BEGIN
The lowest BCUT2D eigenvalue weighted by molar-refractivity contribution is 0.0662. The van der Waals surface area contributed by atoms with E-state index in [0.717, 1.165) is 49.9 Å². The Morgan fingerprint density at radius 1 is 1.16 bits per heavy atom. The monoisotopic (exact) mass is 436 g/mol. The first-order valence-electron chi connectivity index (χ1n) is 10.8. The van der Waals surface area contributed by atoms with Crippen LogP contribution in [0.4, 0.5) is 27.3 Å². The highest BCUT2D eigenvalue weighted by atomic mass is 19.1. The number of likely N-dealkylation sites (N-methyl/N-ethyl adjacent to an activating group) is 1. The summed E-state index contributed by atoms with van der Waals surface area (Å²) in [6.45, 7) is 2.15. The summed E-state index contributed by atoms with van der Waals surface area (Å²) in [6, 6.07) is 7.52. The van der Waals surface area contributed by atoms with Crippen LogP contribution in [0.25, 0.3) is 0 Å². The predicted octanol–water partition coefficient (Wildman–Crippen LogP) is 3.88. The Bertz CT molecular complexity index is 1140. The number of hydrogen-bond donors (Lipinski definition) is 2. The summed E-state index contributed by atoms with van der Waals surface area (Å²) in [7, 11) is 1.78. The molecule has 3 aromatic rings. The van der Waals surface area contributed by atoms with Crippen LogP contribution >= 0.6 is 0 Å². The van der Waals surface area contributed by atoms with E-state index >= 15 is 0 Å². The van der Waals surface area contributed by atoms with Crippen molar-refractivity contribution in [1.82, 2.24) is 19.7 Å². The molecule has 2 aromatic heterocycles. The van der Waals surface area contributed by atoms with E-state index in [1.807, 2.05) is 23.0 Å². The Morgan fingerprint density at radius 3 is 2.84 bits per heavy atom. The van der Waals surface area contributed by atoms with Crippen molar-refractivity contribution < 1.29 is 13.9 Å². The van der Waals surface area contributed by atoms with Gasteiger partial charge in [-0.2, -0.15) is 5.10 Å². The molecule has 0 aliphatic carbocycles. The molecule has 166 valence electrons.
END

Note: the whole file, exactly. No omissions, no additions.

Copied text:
The lowest BCUT2D eigenvalue weighted by molar-refractivity contribution is 0.0662. The van der Waals surface area contributed by atoms with E-state index in [0.717, 1.165) is 49.9 Å². The Morgan fingerprint density at radius 1 is 1.16 bits per heavy atom. The monoisotopic (exact) mass is 436 g/mol. The first-order valence-electron chi connectivity index (χ1n) is 10.8. The van der Waals surface area contributed by atoms with Crippen LogP contribution in [0.4, 0.5) is 27.3 Å². The highest BCUT2D eigenvalue weighted by atomic mass is 19.1. The number of likely N-dealkylation sites (N-methyl/N-ethyl adjacent to an activating group) is 1. The summed E-state index contributed by atoms with van der Waals surface area (Å²) in [6.45, 7) is 2.15. The summed E-state index contributed by atoms with van der Waals surface area (Å²) in [6, 6.07) is 7.52. The van der Waals surface area contributed by atoms with Crippen LogP contribution in [0.25, 0.3) is 0 Å². The predicted octanol–water partition coefficient (Wildman–Crippen LogP) is 3.88. The Bertz CT molecular complexity index is 1140. The number of hydrogen-bond donors (Lipinski definition) is 2. The summed E-state index contributed by atoms with van der Waals surface area (Å²) in [7, 11) is 1.78. The molecule has 3 aromatic rings. The van der Waals surface area contributed by atoms with Crippen LogP contribution >= 0.6 is 0 Å². The van der Waals surface area contributed by atoms with E-state index >= 15 is 0 Å². The van der Waals surface area contributed by atoms with Crippen molar-refractivity contribution in [1.82, 2.24) is 19.7 Å². The molecule has 2 aromatic heterocycles. The van der Waals surface area contributed by atoms with E-state index in [1.807, 2.05) is 23.0 Å². The Morgan fingerprint density at radius 3 is 2.84 bits per heavy atom. The van der Waals surface area contributed by atoms with Crippen molar-refractivity contribution < 1.29 is 13.9 Å². The van der Waals surface area contributed by atoms with Gasteiger partial charge in [-0.2, -0.15) is 5.10 Å². The molecule has 0 aliphatic carbocycles. The molecule has 166 valence electrons.